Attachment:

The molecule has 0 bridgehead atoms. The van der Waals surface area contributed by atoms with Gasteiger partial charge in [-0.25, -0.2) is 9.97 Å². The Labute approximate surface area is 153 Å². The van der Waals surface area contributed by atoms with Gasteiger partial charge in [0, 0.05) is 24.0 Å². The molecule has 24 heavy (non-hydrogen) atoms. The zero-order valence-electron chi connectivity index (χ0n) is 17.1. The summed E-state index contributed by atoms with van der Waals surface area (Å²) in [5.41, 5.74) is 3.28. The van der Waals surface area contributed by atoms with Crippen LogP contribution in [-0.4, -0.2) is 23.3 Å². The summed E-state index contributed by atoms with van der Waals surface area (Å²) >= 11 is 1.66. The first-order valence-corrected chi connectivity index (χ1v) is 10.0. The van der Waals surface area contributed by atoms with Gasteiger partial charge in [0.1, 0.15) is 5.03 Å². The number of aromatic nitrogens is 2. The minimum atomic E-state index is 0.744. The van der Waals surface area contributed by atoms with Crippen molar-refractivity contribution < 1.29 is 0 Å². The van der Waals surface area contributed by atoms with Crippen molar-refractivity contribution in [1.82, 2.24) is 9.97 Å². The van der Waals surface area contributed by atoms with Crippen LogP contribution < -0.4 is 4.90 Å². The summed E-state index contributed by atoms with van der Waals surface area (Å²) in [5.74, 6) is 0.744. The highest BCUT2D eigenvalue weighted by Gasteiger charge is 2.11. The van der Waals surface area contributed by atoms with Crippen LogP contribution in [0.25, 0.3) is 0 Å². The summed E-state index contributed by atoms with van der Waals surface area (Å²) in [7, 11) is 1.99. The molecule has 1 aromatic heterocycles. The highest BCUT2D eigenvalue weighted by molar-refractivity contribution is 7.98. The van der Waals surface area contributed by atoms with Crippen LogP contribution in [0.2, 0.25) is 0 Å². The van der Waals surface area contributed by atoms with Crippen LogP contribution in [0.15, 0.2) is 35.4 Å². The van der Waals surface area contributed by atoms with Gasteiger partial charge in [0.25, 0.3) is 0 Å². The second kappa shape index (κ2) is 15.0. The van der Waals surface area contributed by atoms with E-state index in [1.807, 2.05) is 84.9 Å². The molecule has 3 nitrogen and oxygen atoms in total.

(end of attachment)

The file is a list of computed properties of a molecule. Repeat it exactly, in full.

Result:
The molecule has 0 bridgehead atoms. The van der Waals surface area contributed by atoms with Gasteiger partial charge in [-0.25, -0.2) is 9.97 Å². The Labute approximate surface area is 153 Å². The van der Waals surface area contributed by atoms with Gasteiger partial charge in [0, 0.05) is 24.0 Å². The molecule has 24 heavy (non-hydrogen) atoms. The zero-order valence-electron chi connectivity index (χ0n) is 17.1. The summed E-state index contributed by atoms with van der Waals surface area (Å²) in [5.41, 5.74) is 3.28. The van der Waals surface area contributed by atoms with Crippen LogP contribution in [-0.4, -0.2) is 23.3 Å². The summed E-state index contributed by atoms with van der Waals surface area (Å²) >= 11 is 1.66. The first-order valence-corrected chi connectivity index (χ1v) is 10.0. The van der Waals surface area contributed by atoms with Gasteiger partial charge in [0.1, 0.15) is 5.03 Å². The number of aromatic nitrogens is 2. The minimum atomic E-state index is 0.744. The van der Waals surface area contributed by atoms with Crippen molar-refractivity contribution < 1.29 is 0 Å². The van der Waals surface area contributed by atoms with Crippen molar-refractivity contribution in [1.82, 2.24) is 9.97 Å². The van der Waals surface area contributed by atoms with Crippen LogP contribution < -0.4 is 4.90 Å². The summed E-state index contributed by atoms with van der Waals surface area (Å²) in [5.74, 6) is 0.744. The highest BCUT2D eigenvalue weighted by Gasteiger charge is 2.11. The van der Waals surface area contributed by atoms with Crippen LogP contribution in [0.25, 0.3) is 0 Å². The summed E-state index contributed by atoms with van der Waals surface area (Å²) in [7, 11) is 1.99. The molecule has 1 aromatic heterocycles. The highest BCUT2D eigenvalue weighted by molar-refractivity contribution is 7.98. The van der Waals surface area contributed by atoms with Crippen LogP contribution in [0.2, 0.25) is 0 Å². The van der Waals surface area contributed by atoms with Crippen LogP contribution in [0.15, 0.2) is 35.4 Å². The van der Waals surface area contributed by atoms with Gasteiger partial charge in [0.25, 0.3) is 0 Å². The second kappa shape index (κ2) is 15.0. The van der Waals surface area contributed by atoms with E-state index in [1.807, 2.05) is 84.9 Å². The molecule has 3 nitrogen and oxygen atoms in total.